The Communists were pleased with McCarthy's statement that "Communists have the same right to vote as anyone else, don't they?" They also felt he was fair in his praise of Stalin's proposal for world disarmament: "A great thing, and he must be given credit for being sincere about it."
Miscreant Joe was ultimately confronted with serious charges:
That he had perjured himself with respect to statements he had made on the radio concerning Communists in the State Department.
That he repeatedly stated that he would name the Communists in the State Department when subsequent statements by him disclosed that he had no names.
That he had been highly unethical in accepting a $10,000 fee from the Lustrom Corporation.
That he had alleged that Gen. George C. Marshall was a member of a "conspiracy to aid Russia."
That he engaged in fraud and deceit in the Maryland senatorial election of 1950.
That he lied about his military record and made false claims about wounds which he did not suffer.
That he irresponsibly threatened to subpoena President Harry Truman and several newspaper reporters who had offended him.
That he irresponsibly hung a Communist label on individuals and newspapers which disagreed with him.
That he publicly threatened to withdraw the second-class mailing privileges of newspapers which had offended him.
That he compiled a smear-file against his fellow senators and prominent citizens.
That his claim of receiving a particular letter from the FBI was described as a hoax by J. Edgar Hoover.
Finally in early December 1954, President Dwight D. Eisenhower praised the Senate select committee for "doing a very splendid job" in its censuring of Senator McCarthy.
on Peace Ried
Why should government be allowed to take over the medical industry before we, as citizens, are allowed to be educated of the problems we face?
And why aren't we allowed to be part of the solution instead of the subservient participants in President Clinton's type of plan? Are we really not intellectually equal to those in Washington?
We all need to learn that our society has to change its attitude about consuming health services and products and, most painfully, when it is time to not continue life preservation when we aren't going to fully recover.
These are issues that the federal government should not assume for us. But we do have to make them for the sake of our future generations . . .
The Clinton approach has been to market his plan as the salvation of victims from many demons. The number of demons changes every time they try to defend their solution.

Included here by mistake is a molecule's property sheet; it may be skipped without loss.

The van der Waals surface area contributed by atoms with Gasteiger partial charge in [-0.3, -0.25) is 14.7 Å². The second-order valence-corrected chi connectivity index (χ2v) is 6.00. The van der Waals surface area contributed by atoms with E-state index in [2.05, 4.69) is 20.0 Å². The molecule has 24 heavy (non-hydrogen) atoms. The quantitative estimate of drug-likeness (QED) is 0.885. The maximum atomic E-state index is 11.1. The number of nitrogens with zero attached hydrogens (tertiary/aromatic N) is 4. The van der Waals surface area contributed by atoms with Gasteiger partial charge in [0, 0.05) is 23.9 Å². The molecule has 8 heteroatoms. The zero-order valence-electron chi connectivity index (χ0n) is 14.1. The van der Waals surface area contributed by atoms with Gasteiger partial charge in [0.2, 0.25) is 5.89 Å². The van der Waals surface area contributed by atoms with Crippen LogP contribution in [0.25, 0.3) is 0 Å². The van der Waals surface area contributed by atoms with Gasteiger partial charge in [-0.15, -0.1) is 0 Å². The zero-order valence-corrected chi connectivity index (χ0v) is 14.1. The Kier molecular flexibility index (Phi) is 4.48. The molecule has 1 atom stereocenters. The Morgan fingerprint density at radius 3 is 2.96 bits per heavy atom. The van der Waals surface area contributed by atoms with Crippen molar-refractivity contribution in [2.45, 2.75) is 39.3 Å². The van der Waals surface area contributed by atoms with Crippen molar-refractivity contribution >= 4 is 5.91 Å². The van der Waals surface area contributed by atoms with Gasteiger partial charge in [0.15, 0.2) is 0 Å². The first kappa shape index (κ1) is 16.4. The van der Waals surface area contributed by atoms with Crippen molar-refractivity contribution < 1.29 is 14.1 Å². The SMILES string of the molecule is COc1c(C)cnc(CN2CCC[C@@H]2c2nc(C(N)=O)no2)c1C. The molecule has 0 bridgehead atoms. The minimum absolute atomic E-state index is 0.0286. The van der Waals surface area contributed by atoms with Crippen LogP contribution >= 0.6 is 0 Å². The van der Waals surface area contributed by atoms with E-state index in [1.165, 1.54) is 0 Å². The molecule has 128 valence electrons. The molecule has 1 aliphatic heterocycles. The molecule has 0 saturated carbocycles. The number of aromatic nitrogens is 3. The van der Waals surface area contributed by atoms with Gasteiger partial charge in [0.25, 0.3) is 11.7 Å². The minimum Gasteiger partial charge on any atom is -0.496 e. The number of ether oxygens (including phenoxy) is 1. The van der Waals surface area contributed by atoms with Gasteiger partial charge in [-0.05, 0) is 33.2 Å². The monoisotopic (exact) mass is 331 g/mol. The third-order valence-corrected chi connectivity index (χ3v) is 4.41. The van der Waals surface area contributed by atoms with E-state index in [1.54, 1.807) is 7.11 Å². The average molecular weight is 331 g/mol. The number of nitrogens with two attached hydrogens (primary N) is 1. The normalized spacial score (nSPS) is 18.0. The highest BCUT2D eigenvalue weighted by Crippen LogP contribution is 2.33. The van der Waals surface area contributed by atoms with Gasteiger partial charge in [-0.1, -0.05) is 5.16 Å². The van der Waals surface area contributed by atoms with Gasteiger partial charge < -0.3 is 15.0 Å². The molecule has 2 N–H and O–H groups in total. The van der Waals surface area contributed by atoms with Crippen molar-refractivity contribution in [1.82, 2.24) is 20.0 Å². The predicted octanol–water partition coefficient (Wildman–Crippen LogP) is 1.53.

Doctors, insurance companies, employers, Republicans, conservatives, pro-life feminists, religious radicals, talk show hosts, etc. have all become self-interested groups that must be divided and conquered . . .
What they don't address in their commercials is that we, as patients, are the demons in our consumption of health services because we take all costs for granted except our out-of-pocket deductibles and premiums . . .
Is our society really not intelligent enough to comprehend the serious problems and the possible solutions?
Are we so selfish that we can't control our demand for health care and even the desire to live eternally?
Do we have to let Washington act on our behalf without our knowledge of all the "costs" of the Clinton-type plans?
Washington should have spent more time educating those they think can't be responsible for themselves. We have hard decisions, sacrifices and life-style adjustments to make (not just related to health care).
The American way is to educate, encourage and unite citizens to be a society of responsible individuals before the federal government takes over the medical industry.
Nothing this personal should be used to buy votes in an election.
Withholding the truth to save their jobs is reprehensible.
Portable, affordable coverage could be passed in Congress tomorrow, and subsidies could be granted.
But the big issue is who is going to control our future health sacrifices? We should not, blindly, let the "best Congress/president money can buy" decide our fate, since they have failed to be up front with the truth.
And they have been eager to stir the currents of intolerance into waves of hate . . .
The promise/threat of a Clinton health care plan has given us the incentive to not take our medical costs for granted, and it has shown us not to take our politics for granted as well. Neither system operates well on automatic pilot.
But maybe I'm not able to handle the facts. I've lived through the Great Depression and a World War.
I've buried both my parents, two husbands and their parents. I've raised eight children and worked full time. Maybe I don't know how to make decisions or sacrifices.
Betty M. Coleman